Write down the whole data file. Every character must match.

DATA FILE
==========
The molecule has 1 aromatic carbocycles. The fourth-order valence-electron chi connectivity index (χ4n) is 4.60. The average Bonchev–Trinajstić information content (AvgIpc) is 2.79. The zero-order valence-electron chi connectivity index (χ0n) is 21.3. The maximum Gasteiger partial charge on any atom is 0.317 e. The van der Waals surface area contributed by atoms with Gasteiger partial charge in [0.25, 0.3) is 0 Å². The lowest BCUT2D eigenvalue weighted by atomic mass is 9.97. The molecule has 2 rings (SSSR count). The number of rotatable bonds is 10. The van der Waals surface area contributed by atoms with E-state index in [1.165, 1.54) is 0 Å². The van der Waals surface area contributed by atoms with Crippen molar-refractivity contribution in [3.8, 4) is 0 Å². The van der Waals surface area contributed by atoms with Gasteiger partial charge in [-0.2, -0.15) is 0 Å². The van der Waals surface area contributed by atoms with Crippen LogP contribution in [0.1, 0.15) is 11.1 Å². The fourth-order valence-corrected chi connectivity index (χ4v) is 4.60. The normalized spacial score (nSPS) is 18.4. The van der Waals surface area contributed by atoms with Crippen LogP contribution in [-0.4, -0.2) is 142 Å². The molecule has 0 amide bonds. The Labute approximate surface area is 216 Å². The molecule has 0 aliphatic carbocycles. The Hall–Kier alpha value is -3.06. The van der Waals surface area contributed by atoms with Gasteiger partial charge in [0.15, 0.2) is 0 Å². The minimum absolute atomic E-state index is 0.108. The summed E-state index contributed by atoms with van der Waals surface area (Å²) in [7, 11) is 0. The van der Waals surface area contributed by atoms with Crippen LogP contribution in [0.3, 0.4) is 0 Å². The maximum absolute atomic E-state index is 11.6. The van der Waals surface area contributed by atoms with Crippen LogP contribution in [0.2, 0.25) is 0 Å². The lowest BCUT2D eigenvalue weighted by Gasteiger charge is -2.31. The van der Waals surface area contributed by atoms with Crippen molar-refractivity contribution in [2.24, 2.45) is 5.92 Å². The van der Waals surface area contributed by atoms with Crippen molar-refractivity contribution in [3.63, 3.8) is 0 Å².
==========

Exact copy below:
The molecule has 1 aromatic carbocycles. The fourth-order valence-electron chi connectivity index (χ4n) is 4.60. The average Bonchev–Trinajstić information content (AvgIpc) is 2.79. The zero-order valence-electron chi connectivity index (χ0n) is 21.3. The maximum Gasteiger partial charge on any atom is 0.317 e. The van der Waals surface area contributed by atoms with Gasteiger partial charge in [0.25, 0.3) is 0 Å². The lowest BCUT2D eigenvalue weighted by atomic mass is 9.97. The molecule has 2 rings (SSSR count). The number of rotatable bonds is 10. The van der Waals surface area contributed by atoms with E-state index in [1.165, 1.54) is 0 Å². The van der Waals surface area contributed by atoms with Crippen molar-refractivity contribution in [3.8, 4) is 0 Å². The van der Waals surface area contributed by atoms with Gasteiger partial charge in [-0.2, -0.15) is 0 Å². The van der Waals surface area contributed by atoms with Crippen LogP contribution in [0.1, 0.15) is 11.1 Å². The fourth-order valence-corrected chi connectivity index (χ4v) is 4.60. The normalized spacial score (nSPS) is 18.4. The van der Waals surface area contributed by atoms with Crippen LogP contribution in [-0.4, -0.2) is 142 Å². The molecule has 0 amide bonds. The Labute approximate surface area is 216 Å². The molecule has 0 aliphatic carbocycles. The Hall–Kier alpha value is -3.06. The van der Waals surface area contributed by atoms with Gasteiger partial charge in [0.15, 0.2) is 0 Å². The minimum absolute atomic E-state index is 0.108. The summed E-state index contributed by atoms with van der Waals surface area (Å²) in [7, 11) is 0. The van der Waals surface area contributed by atoms with Crippen LogP contribution in [0.3, 0.4) is 0 Å². The maximum absolute atomic E-state index is 11.6. The van der Waals surface area contributed by atoms with Crippen LogP contribution in [0.2, 0.25) is 0 Å². The lowest BCUT2D eigenvalue weighted by Gasteiger charge is -2.31. The van der Waals surface area contributed by atoms with Crippen molar-refractivity contribution in [2.24, 2.45) is 5.92 Å². The van der Waals surface area contributed by atoms with Crippen molar-refractivity contribution in [3.63, 3.8) is 0 Å².